GlaxoSmithKline is also facing an increasing amount of competition in the India market. Abbott Laboratories (NYSE: ABT) currently has its sights set on India and other lucrative emerging markets as well. In early May, Abbott established a nutrition R&D center in Bangalore, India. The nutrition market in India is valued at $1 billion dollars, and Abbott is not loosening its grip on global growth. Losing market share in India could hamper price increases in GlaxoSmithKline's stock price for the mid to long-term. GlaxoSmithKline recently chose GenSight's Enterprise portfolio application to help support the development and release of new products in its current pipeline. GlaxoSmithKline is embracing GenSight's technology to help increase efficiency and portfolio management in order to capitalize on opportunities in the near and long-term future. GenSight's technology integrates well with GlaxoSmithKline's current system and will help R&D effectively deploy products with the most opportunity for success. GenSight can help GlaxoSmithKline optimize the allocation of resources in order to streamline and automate its current pipeline operations.
GlaxoSmithKline recently received approval for Menhibrix from the FDA in June of 2012. This new products will help reduce the number of shots infants and toddlers will need for immunization treatment. This vaccine will make things easier for toddlers, families and practitioners as well. The new product is approved for children from six weeks to 18 months years old. Menhibrix was developed under the guidance of the optimum immunization schedule recommendations of the CDC.
A multiyear partnership between GlaxoSmithKline and Liquidia Technologies was also recently announced. Particle Replication In Non-Wetting Templates (PRINT) technology will be utilized in order to develop vaccines and inhaled products. Combining Liquidia Technologies' PRINT capabilities with GlaxoSmithKline's vaccine and inhaled product enterprises can create several promising opportunities for both organizations. Scientists from both companies will be working closely together in R&D to develop and discover a strong portfolio of life saving therapies.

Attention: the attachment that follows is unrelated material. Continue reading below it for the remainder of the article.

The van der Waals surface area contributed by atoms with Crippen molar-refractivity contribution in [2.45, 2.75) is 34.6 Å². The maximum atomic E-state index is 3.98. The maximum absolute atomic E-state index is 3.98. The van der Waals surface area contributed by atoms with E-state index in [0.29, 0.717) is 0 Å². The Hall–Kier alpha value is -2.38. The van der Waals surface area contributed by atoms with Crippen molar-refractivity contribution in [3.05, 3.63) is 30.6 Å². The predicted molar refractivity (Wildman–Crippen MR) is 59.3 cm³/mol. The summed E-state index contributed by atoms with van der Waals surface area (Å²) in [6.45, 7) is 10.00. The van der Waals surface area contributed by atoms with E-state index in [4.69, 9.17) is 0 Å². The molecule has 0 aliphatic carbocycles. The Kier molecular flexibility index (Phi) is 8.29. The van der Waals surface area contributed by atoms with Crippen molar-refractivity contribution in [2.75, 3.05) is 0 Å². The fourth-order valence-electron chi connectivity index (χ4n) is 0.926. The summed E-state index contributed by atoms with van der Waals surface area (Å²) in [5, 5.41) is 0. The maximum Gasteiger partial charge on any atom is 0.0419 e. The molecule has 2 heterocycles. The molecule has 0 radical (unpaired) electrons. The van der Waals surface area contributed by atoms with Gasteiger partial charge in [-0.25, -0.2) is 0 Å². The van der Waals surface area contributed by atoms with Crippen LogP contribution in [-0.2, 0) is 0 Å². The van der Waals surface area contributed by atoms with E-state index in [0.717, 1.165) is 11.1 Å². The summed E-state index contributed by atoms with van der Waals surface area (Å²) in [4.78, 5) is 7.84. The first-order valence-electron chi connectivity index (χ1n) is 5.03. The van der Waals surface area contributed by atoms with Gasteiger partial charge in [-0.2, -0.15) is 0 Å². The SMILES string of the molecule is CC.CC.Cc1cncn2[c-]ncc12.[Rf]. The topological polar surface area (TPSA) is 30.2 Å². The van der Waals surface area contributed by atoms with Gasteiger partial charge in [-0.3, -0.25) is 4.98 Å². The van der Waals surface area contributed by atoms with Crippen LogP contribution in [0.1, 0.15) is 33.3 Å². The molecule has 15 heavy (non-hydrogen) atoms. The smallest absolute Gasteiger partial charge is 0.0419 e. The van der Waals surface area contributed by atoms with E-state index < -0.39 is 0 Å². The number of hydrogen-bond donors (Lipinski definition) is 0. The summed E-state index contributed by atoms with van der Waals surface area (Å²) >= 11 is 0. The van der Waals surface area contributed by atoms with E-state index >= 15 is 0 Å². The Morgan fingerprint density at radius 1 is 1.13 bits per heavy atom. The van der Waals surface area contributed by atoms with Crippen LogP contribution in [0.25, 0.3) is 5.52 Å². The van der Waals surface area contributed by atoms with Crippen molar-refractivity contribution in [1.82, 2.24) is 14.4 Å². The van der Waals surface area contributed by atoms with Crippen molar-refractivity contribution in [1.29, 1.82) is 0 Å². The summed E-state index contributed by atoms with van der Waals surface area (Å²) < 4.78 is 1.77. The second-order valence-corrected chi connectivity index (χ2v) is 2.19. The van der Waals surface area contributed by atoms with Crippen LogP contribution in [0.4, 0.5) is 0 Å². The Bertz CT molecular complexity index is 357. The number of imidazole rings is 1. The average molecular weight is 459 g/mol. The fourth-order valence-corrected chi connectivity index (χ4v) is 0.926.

In the earnings call for Q1 of 2012, GlaxoSmithKline management emphasized the focus for enhancing returns to shareholders, progressing R&D opportunities and improving operations and cash leverage. GlaxoSmithKline has experienced headwinds in Europe and the Middle East but continues to pursue growth in the US, Japan and emerging markets as well. Improving margins and developing more prospects in the GlaxoSmithKline pipeline continue to be the primary objectives in order to sustain short-term and long-term growth both domestically and internationally. Potential acquisitions aside, consistent efforts to develop products from the GlaxoSmithKline pipeline that reach FDA approval should provide a steady increase in stock price regardless of the typical ebbs and flows derived from competition in the industry.
jordobivona has no positions in the stocks mentioned above. The Motley Fool owns shares of Abbott Laboratories and GlaxoSmithKline. Motley Fool newsletter services recommend GlaxoSmithKline. Try any of our Foolish newsletter services free for 30 days. We Fools may not all hold the same opinions, but we all believe that considering a diverse range of insights makes us better investors. The Motley Fool has a disclosure policy.If you have questions about this post or the Fool’s blog network, click here for information.